The afterlives of the Native dead continued in their unwilling conscription into museum service, in disarticulated scattering to Boston or Philadelphia anatomical collections, or (as I have had the distinctly unpleasant experience of learning firsthand) in silent decoration on the mantlepieces of colonial settler descendants. At Smith College and other academic institutions, complete skeletons were constructed into displays positioning Indigenous bodies alongside the remains of African and Euro-Americans to demonstrate relative degrees of social and physical fitness; these displays persisted well into the twentieth century.
The ethical and political implications of these scientific practices, and the social oppressions they reflected, were justified as seeking universal knowledge. Yet the danger that racialized theories posed to Black and Brown people cannot be over-emphasized. Pronouncements of their supposed biological inferiority vis-à-vis European colonizers were used to justify enslavement, military attacks, westward expansion, boarding schools, disease epidemics, vigilante justice, invasive medical procedures, and other genocidal and ethnocidal actions of North American nations, institutions, and individuals. Skewed representations do more than merely distort the past; they interfere with human rights in the present, when the “archaeologizing” of the dead is implicated in the political vanishing of the living.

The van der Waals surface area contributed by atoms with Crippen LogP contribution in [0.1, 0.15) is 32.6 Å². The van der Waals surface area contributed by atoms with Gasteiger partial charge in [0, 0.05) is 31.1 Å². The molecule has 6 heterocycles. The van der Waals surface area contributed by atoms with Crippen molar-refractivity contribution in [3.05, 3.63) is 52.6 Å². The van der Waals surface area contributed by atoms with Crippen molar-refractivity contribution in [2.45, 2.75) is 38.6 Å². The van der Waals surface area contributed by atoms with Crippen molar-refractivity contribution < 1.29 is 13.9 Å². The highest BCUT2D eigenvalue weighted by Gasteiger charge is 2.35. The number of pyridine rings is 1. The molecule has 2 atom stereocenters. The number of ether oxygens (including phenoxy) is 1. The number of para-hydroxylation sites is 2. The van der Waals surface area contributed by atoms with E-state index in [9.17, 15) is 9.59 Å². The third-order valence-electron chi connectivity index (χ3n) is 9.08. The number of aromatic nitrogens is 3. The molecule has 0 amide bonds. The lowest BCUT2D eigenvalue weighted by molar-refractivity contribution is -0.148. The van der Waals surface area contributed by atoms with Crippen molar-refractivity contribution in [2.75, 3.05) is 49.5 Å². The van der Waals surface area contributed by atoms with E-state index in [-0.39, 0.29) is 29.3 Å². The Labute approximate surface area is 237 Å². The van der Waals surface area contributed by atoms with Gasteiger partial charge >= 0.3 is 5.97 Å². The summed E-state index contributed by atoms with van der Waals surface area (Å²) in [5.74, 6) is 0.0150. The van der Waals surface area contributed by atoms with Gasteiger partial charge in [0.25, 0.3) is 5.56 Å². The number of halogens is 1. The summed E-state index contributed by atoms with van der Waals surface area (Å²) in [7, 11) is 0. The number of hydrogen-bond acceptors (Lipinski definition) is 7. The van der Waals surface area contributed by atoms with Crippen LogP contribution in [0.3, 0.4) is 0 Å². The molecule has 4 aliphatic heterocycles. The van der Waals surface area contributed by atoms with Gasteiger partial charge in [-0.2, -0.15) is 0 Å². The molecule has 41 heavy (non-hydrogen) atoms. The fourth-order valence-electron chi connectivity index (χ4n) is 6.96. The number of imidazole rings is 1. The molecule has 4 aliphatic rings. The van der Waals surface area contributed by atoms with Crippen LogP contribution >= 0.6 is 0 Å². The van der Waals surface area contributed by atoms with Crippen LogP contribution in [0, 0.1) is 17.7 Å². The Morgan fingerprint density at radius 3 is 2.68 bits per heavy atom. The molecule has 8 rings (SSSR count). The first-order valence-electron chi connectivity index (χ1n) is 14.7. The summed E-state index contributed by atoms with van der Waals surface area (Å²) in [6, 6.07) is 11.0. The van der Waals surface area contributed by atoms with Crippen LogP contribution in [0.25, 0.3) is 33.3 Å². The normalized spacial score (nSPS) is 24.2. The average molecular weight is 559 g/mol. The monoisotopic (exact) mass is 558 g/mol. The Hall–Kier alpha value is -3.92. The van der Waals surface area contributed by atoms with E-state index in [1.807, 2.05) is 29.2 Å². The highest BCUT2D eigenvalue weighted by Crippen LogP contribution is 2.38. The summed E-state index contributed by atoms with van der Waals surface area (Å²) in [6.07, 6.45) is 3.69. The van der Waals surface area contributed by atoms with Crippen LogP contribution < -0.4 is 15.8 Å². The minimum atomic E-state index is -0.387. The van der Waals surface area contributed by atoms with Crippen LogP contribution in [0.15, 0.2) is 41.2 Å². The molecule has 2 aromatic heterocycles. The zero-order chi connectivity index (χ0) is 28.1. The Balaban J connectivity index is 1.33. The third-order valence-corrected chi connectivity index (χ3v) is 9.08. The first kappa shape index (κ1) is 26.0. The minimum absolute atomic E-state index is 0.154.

Injustice can persist even in legislative attempts to resolve the problems. Take, for example, the federal Native American Graves Protection and Repatriation Act (NAGPRA). Although this law was designed to facilitate the return of human remains and heritage, it also litigates identities and rights, by empowering museums to manage the afterlives of Indigenous people who lived and died before the United States even came into existence. How do we proceed when past tribal identities do not perfectly align with present ones? Who decides to what tribes the dead belong?